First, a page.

Members of the tripartite motif (TRIM) family of E3 ubiquitin ligases regulate immune pathways including the antiviral type I interferon (IFN-I) system. Previously, we demonstrated that TRIM6 is involved in IFN-I induction and signaling. In absence of TRIM6 function, optimal IFN-I signaling is reduced, allowing increased replication of interferon-sensitive viruses. Despite numerous mechanisms to restrict vertebrate host’s IFN-I response, West Nile Virus (WNV) replication is sensitive to pre-treatment with IFN-I. However, the regulators and products of the IFN-I pathway important in regulating WNV replications are incompletely defined. Consistent with WNV’s sensitivity to IFN-I, we found that in TRIM6 knockout (TRIM6 KO) A549 cells WNV replication is significantly increased. Additionally, induction of Ifnb mRNA was delayed and the expression of several IFN-stimulated genes (ISGs) was reduced in TRIM6 KO cells. IFNβ pre-treatment was more effective in protecting against subsequent WNV infection in wt cells, indicating that TRIM6 contributes to the establishment of an IFN-induced antiviral response against WNV. Using next generation sequencing, we identified potential factors involved in this TRIM6-mediated antiviral response. One identified gene, VAMP8, is a soluble N-ethylmaleimide-sensitive factor attachment protein receptors (SNARE) in the vesicle-associated membrane protein subfamily. Knockdown of VAMP8 resulted in reduced STAT1 phosphorylation and impaired induction of several ISGs following WNV infection or IFNβ treatment. Therefore, VAMP8 is a novel gene involved in the regulation of IFN-I signaling, and its expression is dependent on TRIM6 function. Overall, these results indicate that TRIM6 contributes to the antiviral response against WNV by regulating the IFN-I system.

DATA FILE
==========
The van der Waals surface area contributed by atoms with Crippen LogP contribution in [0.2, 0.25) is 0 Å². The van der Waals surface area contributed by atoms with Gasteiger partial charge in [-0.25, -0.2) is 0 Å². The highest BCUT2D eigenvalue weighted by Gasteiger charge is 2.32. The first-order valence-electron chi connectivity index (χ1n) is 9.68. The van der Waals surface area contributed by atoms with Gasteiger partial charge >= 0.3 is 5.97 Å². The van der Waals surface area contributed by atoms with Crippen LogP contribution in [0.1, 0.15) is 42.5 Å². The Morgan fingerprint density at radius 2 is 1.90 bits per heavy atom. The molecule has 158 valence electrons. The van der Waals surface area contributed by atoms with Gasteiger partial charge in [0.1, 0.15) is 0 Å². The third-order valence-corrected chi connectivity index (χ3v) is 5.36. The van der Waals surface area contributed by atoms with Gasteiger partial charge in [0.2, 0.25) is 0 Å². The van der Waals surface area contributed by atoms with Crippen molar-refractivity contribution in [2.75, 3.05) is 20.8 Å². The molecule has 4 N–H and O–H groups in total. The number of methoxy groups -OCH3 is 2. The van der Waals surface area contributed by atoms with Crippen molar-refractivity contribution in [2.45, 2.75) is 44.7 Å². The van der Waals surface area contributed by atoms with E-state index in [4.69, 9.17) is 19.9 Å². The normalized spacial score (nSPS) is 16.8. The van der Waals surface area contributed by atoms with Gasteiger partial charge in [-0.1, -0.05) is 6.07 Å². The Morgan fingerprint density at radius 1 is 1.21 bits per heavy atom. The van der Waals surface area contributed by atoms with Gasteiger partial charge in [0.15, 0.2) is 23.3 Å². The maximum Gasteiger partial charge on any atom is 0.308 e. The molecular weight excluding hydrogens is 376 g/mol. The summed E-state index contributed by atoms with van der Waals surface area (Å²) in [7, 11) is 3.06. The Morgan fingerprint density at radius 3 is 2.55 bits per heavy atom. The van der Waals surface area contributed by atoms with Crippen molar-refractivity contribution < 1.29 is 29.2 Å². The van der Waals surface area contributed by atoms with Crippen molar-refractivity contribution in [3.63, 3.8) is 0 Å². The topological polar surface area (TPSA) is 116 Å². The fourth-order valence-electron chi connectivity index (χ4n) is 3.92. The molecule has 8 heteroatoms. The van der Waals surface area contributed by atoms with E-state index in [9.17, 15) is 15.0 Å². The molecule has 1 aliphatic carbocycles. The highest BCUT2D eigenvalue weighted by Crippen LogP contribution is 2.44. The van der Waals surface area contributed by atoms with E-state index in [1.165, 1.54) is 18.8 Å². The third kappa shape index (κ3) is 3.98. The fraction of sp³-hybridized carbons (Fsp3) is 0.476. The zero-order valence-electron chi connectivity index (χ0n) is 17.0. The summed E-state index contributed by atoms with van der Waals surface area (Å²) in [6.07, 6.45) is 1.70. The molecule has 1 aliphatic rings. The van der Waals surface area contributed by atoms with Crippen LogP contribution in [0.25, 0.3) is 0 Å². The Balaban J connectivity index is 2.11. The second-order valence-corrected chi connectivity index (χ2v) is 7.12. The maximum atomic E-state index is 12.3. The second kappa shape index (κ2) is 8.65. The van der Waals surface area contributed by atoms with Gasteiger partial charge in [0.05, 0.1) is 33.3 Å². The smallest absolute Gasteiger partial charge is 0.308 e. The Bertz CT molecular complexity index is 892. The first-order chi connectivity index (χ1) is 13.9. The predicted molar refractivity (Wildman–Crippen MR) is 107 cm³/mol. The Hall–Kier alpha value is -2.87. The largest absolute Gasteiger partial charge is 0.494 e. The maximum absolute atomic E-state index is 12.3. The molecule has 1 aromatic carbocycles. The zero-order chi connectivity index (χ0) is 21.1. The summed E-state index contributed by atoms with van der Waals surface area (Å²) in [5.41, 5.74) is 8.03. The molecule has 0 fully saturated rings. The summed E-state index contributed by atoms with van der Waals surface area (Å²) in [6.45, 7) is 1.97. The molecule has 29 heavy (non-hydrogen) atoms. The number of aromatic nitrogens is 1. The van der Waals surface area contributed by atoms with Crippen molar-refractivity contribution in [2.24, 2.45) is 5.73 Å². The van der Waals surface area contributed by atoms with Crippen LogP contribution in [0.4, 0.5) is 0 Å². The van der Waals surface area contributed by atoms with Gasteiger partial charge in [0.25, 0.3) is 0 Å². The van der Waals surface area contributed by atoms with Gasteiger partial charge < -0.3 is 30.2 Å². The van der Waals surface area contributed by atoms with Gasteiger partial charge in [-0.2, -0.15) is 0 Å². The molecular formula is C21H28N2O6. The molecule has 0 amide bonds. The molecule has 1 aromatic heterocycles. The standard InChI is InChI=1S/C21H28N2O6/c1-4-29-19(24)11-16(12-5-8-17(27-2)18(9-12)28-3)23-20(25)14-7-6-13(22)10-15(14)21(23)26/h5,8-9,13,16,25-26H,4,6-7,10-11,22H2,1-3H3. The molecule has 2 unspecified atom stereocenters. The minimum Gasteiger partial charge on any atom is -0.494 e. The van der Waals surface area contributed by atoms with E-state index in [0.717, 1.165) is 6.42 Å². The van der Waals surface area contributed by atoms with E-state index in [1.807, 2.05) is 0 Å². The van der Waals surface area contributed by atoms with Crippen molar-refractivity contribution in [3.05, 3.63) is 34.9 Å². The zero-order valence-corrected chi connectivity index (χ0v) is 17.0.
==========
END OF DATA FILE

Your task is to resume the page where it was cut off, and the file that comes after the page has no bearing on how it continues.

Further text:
ASJC Scopus subject areas
- Biochemistry, Genetics and Molecular Biology(all)
- Agricultural and Biological Sciences(all)
- Immunology and Microbiology(all)
- Pharmacology, Toxicology and Pharmaceutics(all)